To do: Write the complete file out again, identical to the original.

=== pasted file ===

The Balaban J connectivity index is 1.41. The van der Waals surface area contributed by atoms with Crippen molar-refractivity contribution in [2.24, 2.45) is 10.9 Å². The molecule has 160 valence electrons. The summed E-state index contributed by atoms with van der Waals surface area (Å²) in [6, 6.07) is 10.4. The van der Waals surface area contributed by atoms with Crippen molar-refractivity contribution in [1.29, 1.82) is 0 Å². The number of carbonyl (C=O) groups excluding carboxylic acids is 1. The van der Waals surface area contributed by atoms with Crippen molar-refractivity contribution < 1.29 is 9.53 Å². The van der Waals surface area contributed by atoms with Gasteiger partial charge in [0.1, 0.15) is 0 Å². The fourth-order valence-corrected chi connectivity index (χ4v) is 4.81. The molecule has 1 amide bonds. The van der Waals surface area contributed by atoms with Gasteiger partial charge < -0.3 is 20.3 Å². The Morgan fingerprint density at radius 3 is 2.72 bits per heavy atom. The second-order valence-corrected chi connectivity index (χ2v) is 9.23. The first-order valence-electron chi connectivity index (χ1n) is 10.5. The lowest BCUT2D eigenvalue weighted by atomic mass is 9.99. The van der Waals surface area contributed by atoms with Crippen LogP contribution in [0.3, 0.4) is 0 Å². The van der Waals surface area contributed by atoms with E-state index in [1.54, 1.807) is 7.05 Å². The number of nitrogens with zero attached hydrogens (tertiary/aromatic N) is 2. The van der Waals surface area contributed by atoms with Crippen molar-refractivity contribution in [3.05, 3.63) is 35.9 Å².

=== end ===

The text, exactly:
The Balaban J connectivity index is 1.41. The van der Waals surface area contributed by atoms with Crippen molar-refractivity contribution in [2.24, 2.45) is 10.9 Å². The molecule has 160 valence electrons. The summed E-state index contributed by atoms with van der Waals surface area (Å²) in [6, 6.07) is 10.4. The van der Waals surface area contributed by atoms with Crippen molar-refractivity contribution in [1.29, 1.82) is 0 Å². The number of carbonyl (C=O) groups excluding carboxylic acids is 1. The van der Waals surface area contributed by atoms with Crippen molar-refractivity contribution < 1.29 is 9.53 Å². The van der Waals surface area contributed by atoms with Gasteiger partial charge in [0.1, 0.15) is 0 Å². The fourth-order valence-corrected chi connectivity index (χ4v) is 4.81. The molecule has 1 amide bonds. The van der Waals surface area contributed by atoms with Gasteiger partial charge < -0.3 is 20.3 Å². The Morgan fingerprint density at radius 3 is 2.72 bits per heavy atom. The second-order valence-corrected chi connectivity index (χ2v) is 9.23. The first-order valence-electron chi connectivity index (χ1n) is 10.5. The lowest BCUT2D eigenvalue weighted by atomic mass is 9.99. The van der Waals surface area contributed by atoms with Crippen LogP contribution in [0.3, 0.4) is 0 Å². The van der Waals surface area contributed by atoms with E-state index in [1.54, 1.807) is 7.05 Å². The number of nitrogens with zero attached hydrogens (tertiary/aromatic N) is 2. The van der Waals surface area contributed by atoms with Crippen molar-refractivity contribution in [3.05, 3.63) is 35.9 Å².